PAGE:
Kiran Bedi and Arvind Kejriwal: The twins who aren’t
Besides the near-common academic and service background, Kiran Bedi and Arvind Kejriwal are temperamental twins: domineering, self-righteous, self opinionated and habituated to marching to their own drum beats. That makes them awkward team-players who aren’t mostly able to take peers along.ht view Updated: Jan 21, 2015 09:57 IST
First the similarities: Kiran Bedi and Arvind Kejriwal have much in common. They are IIT alumni, former civil servants, Ramon Magsaysay recipients, social-activists-turned-politicians and above all self-made celebrities. Besides that near-common academic and service background, they’re temperamental twins: domineering, self-righteous, self-opinionated and habituated to marching to their own drum beats. That makes them awkward team-players who aren’t mostly able to take peers along.
They look the same age. But Arvind is about 19 years younger than the 1949 born Kiran. That explains perhaps the traits that differentiate them--- for people born two decades apart can’t be replicas.
Tact for instance doesn’t come easily to Kiran, who can be officious to the extent of being annoying. A proof of it was the condescending manner in which she engaged with the Delhi BJP leaders the other day. As if she was addressing political sophomores, she hectored a section of the gathering that included veterans such as VK Malhotra and Harsh Vardhan, a sitting cabinet minister.
“Kiran can be self-opinionated to the extent of being insubordinate,” remarked a police official who has known her for years. He wasn’t sure whether she’d succeed in politics: “She’s not amenable to contrarian views. She’s in her mid-60s which isn’t exactly the age at which one can change. Her party colleagues will have to take her on as-is-where-is basis.”
The BJP’s local-brass has little choice; Kiran’s the PM’s pick for the chief ministerial sweepstakes! In fact, Arvind too had offered her the CM’s slot to draw her to AAP before the last Delhi assembly polls. That leaves him hamstrung in confronting her head-on--- his attacks restricted to accusing her of joining the very forces they fought in the Anna Hazare- led anti-graft stir.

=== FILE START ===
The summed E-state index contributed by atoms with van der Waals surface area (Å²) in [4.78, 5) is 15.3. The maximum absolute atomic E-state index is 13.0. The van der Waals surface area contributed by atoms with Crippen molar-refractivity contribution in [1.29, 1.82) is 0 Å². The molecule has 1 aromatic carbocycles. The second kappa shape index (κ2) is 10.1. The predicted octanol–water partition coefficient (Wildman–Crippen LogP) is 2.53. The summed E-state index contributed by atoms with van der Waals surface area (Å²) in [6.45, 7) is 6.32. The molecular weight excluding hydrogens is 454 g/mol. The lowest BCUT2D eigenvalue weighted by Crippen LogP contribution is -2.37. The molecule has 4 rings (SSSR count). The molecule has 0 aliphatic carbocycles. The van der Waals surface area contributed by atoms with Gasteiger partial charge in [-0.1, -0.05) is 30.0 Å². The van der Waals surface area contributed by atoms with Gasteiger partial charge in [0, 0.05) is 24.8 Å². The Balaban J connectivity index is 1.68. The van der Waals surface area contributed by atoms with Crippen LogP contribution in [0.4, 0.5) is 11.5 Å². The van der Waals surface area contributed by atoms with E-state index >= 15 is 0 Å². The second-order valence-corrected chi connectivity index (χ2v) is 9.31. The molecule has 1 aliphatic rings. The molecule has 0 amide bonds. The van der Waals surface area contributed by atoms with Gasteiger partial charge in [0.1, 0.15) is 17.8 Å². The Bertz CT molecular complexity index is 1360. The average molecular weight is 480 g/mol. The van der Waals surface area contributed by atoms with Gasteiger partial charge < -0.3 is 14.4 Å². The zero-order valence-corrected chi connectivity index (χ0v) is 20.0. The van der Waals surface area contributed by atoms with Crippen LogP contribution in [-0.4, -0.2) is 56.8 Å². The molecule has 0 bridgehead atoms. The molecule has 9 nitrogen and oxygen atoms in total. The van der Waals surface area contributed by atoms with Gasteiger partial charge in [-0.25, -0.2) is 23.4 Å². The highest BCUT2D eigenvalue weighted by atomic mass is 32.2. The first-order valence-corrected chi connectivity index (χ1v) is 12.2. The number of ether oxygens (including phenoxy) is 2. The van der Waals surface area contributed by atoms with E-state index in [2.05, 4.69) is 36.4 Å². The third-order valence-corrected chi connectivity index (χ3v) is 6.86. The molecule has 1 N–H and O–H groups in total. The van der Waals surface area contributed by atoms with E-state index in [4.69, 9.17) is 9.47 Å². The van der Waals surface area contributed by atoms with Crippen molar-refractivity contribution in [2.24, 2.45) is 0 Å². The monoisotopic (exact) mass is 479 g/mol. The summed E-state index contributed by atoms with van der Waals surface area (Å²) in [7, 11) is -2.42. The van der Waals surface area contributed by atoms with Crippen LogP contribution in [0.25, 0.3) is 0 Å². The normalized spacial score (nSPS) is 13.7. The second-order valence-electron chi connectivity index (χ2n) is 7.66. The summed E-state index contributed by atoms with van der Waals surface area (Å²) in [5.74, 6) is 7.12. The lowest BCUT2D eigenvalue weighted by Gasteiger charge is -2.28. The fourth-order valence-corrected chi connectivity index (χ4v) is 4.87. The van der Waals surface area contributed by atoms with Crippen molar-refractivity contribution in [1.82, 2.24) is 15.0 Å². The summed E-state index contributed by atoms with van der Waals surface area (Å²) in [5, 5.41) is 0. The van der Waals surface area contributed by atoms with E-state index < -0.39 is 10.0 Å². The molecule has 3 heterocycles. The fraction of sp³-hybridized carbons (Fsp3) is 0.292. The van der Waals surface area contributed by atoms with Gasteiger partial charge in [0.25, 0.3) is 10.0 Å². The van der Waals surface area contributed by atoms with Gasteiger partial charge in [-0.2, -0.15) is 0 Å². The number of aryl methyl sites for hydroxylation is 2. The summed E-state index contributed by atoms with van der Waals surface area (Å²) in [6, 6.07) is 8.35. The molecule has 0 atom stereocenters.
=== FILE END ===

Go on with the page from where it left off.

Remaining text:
But politics is more about people than political parties. Kiran will have to come to terms with that reality as she goes around seeking support for the BJP. It’s time for her to be a patient listener rather than being an incessant talker. Can she?
As flexibility is alien to most anti-graft activists, their “my side bias” saw the group dissipating in the aftermath of the agitation from which arose the Aam Aadmi Party. The foremost “maximalist” among them was Arvind, who combined his event management skills with grassroots experience as an RTI activist to weave a campaign that shook the UPA regime.
He’s different from Kiran in the sense that he picked up native wisdom by listening to people’s grievances in his RTI days. His field of play was vast while Kiran’s was limited to jail reforms and preventive policing.
But the way Arvind abandoned power in Delhi dealt a blow to his credentials. It alienated the middle classes that had rooted for him all along. He has soldiered on nevertheless, keeping afloat his party despite a weakened core and last minute poaching by the BJP. It shows that after two elections—in Delhi and Varanasi— and an abortive stint in the CMs office, he remains a formidable opponent.
The AAP leader’s political savvy was evident at a media interaction hosted by ABP news. He desisted from frontal attacks on the PM or Kiran. And hedged the question when asked: “Are you a maximalist, an anarchist? Or has politics turned you into a bit of realist.”
Questions flew like darts as he ducked, deflected and hurled them back: at once aggressive and disarming, rhetorical and rational. It was as if he has spent a lifetime in the rough and tumble of politics.
Arvind hasn’t changed his style, continue as he does to speak the language of his poor and lower middle class supporters who’ve forever cursed the system for their plight. In that sense, he certainly has a way with words. That’s where Kiran will have problems matching his rhetoric--- especially his attacks on business houses that have a captive audience in Delhi’s slums and jhuggi-jhompris.
The AAP leader does that to show himself as the David fighting the Goliath. He’d go out of the way to show that Kiran has now joined that Goliath against him! As politics is about perceptions, we’d have to wait to see whether he gets his message through or his BJP rival rides homes on her iconic past as the country’s first woman IPS officer epitomizing women’s empowerment.
In civil services, Kiran and Arvind couldn’t attain the pinnacles they had set for themselves. With whom would fate side in politics?